Brake – A device used for retarding or stopping motion by friction or power means.
Breaking Strength – The measured tensile load required to cause failure of cable, chain, wire rope, or any other load-bearing element.
Breaking Strength/Ultimate Strength – The average force (Minimum Breaking Load) at which the product, in the condition it would leave the factory, has been found by representative testing to break, when a constantly increasing force is applied in direct line to the product at a uniform rate of speed on a standard pull testing machine. Do NOT use breaking strength as a criterion for service or design purposes. Refer to the Working Load Limit instead.
Bridle Sling – Sling composed of multiple wire rope legs with a fitting that attaches to the lifting block.
Brittle Fracture – The tensile failure with negligible plastic deformation of an ordinary ductile metal.
Brittleness – Materials are said to be brittle when they show practically no permanent distortion before failure.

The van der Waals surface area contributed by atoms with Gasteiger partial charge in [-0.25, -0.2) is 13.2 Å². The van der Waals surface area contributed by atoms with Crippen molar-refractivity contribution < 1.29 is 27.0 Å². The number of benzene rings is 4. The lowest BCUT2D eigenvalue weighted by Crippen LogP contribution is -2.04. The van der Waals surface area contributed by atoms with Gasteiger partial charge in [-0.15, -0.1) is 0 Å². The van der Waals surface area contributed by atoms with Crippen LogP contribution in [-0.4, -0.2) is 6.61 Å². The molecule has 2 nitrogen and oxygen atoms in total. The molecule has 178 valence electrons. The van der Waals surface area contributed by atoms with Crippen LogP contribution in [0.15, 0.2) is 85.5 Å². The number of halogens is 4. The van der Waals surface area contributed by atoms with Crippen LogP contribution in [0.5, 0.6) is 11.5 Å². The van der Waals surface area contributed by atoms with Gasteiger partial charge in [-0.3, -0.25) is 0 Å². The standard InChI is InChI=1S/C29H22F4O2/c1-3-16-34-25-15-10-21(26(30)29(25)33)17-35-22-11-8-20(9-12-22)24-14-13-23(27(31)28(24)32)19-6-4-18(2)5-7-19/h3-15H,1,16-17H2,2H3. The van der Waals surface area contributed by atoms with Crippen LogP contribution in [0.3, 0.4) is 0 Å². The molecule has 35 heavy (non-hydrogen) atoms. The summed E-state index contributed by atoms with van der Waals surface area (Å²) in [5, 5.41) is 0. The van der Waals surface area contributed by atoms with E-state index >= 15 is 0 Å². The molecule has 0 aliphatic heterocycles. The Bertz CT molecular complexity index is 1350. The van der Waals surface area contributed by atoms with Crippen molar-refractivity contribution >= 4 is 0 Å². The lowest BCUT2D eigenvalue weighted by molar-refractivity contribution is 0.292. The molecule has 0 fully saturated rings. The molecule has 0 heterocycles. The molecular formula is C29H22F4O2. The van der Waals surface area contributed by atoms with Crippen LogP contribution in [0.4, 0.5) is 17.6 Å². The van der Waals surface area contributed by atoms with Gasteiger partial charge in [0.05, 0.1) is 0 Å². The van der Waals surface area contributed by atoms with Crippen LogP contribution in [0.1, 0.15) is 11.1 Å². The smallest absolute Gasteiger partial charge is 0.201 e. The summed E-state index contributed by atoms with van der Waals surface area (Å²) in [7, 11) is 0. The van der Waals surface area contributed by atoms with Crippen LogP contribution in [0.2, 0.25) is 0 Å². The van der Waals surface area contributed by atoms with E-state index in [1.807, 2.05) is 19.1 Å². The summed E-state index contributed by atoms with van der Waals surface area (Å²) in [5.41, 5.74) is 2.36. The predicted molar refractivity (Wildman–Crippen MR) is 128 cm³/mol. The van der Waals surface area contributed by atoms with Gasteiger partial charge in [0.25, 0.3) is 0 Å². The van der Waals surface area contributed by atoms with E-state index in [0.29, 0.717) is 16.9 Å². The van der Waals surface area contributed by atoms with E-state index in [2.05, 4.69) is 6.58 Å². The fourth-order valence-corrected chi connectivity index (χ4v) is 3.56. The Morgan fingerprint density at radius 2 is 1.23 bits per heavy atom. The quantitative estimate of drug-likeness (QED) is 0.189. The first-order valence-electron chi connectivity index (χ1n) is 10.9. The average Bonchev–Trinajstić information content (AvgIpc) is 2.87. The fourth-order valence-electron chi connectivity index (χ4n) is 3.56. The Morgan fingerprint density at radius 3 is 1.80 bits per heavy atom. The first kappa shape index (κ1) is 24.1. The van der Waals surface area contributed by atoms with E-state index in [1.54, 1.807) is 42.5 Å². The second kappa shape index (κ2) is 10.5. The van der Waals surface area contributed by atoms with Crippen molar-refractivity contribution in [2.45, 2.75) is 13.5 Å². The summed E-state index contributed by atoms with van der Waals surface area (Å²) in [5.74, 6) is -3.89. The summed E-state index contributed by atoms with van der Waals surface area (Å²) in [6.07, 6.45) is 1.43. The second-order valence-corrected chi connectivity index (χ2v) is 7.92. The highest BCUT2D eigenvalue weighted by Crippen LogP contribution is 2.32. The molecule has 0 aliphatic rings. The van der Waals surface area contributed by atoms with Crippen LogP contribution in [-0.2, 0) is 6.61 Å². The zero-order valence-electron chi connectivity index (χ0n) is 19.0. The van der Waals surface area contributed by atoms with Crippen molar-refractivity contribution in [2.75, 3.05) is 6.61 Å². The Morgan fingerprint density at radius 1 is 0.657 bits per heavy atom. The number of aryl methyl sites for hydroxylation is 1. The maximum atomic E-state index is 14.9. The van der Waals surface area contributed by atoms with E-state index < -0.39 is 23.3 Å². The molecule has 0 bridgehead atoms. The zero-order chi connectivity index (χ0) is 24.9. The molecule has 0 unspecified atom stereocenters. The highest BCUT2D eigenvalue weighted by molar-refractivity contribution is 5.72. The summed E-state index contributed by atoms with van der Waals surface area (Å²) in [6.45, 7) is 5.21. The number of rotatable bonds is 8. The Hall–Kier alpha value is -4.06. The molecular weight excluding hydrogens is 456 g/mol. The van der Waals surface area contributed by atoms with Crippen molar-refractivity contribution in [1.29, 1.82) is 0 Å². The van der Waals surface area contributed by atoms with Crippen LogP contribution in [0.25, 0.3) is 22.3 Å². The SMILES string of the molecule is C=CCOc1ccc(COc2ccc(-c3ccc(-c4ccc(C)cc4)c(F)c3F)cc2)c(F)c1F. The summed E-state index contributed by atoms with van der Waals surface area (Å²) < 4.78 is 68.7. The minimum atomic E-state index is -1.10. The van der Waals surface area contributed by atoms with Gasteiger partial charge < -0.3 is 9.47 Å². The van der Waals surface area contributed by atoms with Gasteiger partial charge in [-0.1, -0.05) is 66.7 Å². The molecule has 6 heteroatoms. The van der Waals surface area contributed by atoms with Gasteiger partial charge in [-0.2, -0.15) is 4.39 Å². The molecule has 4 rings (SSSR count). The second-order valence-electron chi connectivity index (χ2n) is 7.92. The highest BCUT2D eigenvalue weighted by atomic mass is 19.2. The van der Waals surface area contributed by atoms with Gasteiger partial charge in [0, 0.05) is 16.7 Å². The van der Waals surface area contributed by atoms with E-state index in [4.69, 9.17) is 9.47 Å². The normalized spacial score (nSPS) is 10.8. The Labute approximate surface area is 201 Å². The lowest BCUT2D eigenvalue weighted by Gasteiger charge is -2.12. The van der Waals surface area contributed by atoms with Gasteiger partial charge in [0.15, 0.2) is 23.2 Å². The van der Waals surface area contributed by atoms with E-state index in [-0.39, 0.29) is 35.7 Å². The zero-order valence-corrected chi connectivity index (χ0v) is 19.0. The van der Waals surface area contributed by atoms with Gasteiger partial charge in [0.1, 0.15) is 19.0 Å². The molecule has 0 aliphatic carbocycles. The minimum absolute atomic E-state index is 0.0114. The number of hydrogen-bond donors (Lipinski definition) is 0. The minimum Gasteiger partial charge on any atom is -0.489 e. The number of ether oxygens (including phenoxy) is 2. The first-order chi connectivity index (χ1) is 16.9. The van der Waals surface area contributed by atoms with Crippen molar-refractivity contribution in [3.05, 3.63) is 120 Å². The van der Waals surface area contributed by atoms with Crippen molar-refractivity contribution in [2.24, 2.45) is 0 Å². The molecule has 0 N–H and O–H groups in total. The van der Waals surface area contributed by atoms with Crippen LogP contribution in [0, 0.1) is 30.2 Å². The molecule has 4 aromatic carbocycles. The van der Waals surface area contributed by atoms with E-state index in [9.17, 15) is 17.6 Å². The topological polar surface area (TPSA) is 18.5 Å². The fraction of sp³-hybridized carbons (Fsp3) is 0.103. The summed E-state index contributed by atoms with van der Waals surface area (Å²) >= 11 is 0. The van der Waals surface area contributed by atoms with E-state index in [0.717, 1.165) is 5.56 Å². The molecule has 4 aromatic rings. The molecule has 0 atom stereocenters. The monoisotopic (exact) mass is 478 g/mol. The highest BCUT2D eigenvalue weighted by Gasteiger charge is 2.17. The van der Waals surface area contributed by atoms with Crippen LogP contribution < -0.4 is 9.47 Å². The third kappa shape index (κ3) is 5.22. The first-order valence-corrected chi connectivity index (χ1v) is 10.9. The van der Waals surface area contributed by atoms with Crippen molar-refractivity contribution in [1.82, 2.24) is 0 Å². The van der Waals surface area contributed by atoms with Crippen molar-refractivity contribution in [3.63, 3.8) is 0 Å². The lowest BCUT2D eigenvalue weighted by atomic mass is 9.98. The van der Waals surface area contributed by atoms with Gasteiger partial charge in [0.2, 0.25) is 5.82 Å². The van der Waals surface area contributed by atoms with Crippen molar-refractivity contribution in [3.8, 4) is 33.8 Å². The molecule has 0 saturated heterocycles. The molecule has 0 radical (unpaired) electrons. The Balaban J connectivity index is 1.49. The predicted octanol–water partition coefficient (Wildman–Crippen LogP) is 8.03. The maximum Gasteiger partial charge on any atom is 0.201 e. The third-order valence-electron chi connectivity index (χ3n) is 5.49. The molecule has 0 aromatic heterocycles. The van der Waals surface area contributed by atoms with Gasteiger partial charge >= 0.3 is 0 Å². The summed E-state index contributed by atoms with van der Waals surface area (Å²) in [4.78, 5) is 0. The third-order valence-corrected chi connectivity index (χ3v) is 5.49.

BTU – (British Thermal Unit) The amount of heat required to raise the temperature of 1 pound of water by 1 degree Fahrenheit.
Bull Ring – The main, large ring of a sling to which legs are attached; also called master link.
Bulldog Clip – A wire rope cable clamp or clip.
Bushing – A pipe fitting for connecting a pipe with a female fitting of larger size. It is a hollow plug with internal and external threads.
Butt Weld – A weld joining two members lying approximately in the same plane.
Cable – A term loosely applied to wire ropes, wire strand, and electrical conductors. Wire Rope is the preferred term for hoisting and rigging application.
Cable-Laid Wire Rope – A wire rope consisting of several independent wire ropes wrapped around a fiber or wire rope core.